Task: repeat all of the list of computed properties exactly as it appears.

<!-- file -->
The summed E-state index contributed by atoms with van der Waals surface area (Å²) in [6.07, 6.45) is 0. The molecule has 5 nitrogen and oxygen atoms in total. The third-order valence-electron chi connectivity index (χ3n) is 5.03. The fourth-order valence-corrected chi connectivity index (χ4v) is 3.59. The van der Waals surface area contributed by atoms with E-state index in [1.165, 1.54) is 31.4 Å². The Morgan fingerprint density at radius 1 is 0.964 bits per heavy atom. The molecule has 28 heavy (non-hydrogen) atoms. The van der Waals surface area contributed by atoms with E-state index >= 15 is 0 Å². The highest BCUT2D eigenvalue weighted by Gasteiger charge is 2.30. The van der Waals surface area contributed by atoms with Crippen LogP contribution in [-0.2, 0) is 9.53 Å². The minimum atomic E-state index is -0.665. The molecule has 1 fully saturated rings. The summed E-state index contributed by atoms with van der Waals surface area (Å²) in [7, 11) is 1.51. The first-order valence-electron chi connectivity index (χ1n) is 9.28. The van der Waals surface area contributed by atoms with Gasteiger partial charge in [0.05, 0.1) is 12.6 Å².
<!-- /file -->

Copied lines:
The summed E-state index contributed by atoms with van der Waals surface area (Å²) in [6.07, 6.45) is 0. The molecule has 5 nitrogen and oxygen atoms in total. The third-order valence-electron chi connectivity index (χ3n) is 5.03. The fourth-order valence-corrected chi connectivity index (χ4v) is 3.59. The van der Waals surface area contributed by atoms with E-state index in [1.165, 1.54) is 31.4 Å². The Morgan fingerprint density at radius 1 is 0.964 bits per heavy atom. The molecule has 28 heavy (non-hydrogen) atoms. The van der Waals surface area contributed by atoms with E-state index >= 15 is 0 Å². The highest BCUT2D eigenvalue weighted by Gasteiger charge is 2.30. The van der Waals surface area contributed by atoms with Crippen LogP contribution in [-0.2, 0) is 9.53 Å². The minimum atomic E-state index is -0.665. The molecule has 1 fully saturated rings. The summed E-state index contributed by atoms with van der Waals surface area (Å²) in [7, 11) is 1.51. The first-order valence-electron chi connectivity index (χ1n) is 9.28. The van der Waals surface area contributed by atoms with Gasteiger partial charge in [0.05, 0.1) is 12.6 Å².